Addiction: A chronic, relapsing disease, characterized by compulsive drug seeking and use and by neurochemical and molecular changes in the brain.
Agonist: A chemical compound that mimics the action of a natural neurotransmitter to produce a biological response.
Analog: A chemical compound that is similar to another drug in its effects but differs slightly in its chemical structure.
Antagonist: A drug that counteracts or blocks the effects of another drug.
Buprenorphine: A mixed opiate agonist/antagonist medication for the treatment of heroin addiction.
Craving: A powerful, often uncontrollable desire for drugs.
Detoxification: A process of allowing the body to rid itself of a drug while managing the symptoms of withdrawal; often the first step in a drug treatment program.
Fentanyl: A medically useful opioid analog that is 50 times more potent than heroin.
Meperidine: A medically approved opioid available under various brand names (e.g., Demerol).
Methadone: A long-acting synthetic medication shown to be effective in treating heroin addiction.
Physical dependence: An adaptive physiological state that occurs with regular drug use and results in a withdrawal syndrome when drug use is stopped; usually occurs with tolerance.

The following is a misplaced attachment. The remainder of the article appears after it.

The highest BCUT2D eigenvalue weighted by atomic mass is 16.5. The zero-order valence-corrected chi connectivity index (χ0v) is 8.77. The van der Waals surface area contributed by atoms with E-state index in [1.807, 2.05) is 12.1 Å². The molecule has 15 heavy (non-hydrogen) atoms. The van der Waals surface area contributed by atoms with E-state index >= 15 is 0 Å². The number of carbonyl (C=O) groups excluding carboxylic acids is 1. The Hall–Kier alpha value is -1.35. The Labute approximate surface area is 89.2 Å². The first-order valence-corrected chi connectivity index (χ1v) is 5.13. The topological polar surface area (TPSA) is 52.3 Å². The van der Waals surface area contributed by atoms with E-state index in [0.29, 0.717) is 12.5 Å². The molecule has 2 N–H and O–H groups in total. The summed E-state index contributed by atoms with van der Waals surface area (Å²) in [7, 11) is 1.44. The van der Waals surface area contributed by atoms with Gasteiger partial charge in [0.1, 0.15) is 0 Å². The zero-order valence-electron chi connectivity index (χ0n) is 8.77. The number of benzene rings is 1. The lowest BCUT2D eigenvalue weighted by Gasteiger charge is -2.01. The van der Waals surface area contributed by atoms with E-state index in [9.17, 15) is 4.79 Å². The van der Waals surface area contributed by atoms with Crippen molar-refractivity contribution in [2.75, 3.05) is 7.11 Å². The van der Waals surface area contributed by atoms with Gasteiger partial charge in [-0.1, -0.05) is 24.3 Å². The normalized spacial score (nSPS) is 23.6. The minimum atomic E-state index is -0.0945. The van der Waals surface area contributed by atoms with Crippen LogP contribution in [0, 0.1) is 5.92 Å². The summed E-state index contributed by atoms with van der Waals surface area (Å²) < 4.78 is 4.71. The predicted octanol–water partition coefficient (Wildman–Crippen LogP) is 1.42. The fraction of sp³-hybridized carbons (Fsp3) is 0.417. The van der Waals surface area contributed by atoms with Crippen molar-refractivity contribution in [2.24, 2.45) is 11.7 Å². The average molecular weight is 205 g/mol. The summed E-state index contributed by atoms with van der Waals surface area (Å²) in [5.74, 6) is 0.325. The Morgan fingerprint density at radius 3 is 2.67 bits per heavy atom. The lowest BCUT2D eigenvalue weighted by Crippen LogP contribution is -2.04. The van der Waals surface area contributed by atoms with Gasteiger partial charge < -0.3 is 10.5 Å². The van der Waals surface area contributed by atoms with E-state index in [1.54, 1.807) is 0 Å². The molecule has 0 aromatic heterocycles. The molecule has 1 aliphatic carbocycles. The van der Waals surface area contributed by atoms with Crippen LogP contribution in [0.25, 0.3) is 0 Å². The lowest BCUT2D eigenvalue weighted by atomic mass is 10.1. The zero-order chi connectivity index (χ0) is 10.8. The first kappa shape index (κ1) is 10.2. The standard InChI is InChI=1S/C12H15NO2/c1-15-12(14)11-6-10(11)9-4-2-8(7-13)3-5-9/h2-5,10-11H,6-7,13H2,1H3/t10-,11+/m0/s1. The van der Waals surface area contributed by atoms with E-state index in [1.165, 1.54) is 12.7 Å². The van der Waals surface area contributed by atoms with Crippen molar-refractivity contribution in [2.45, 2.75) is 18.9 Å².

Rush: A surge of euphoric pleasure that rapidly follows administration of a drug.
Tolerance: A condition in which higher doses of a drug are required to produce the same effect as during initial use; often leads to physical dependence.
Withdrawal: A variety of symptoms that occur after use of an addictive drug is reduced or stopped.
This series of reports simplifies the science of research findings for the educated lay public, legislators, educational groups, and practitioners. The series reports on research findings of national interest.
Please note: After September 2013 all NIDA Research Reports will be offered online exclusively. Orders for printed hard copies must be received by August 15, 2013.
As a result of scientific research, we know that addiction is a disease that affects both brain and behavior.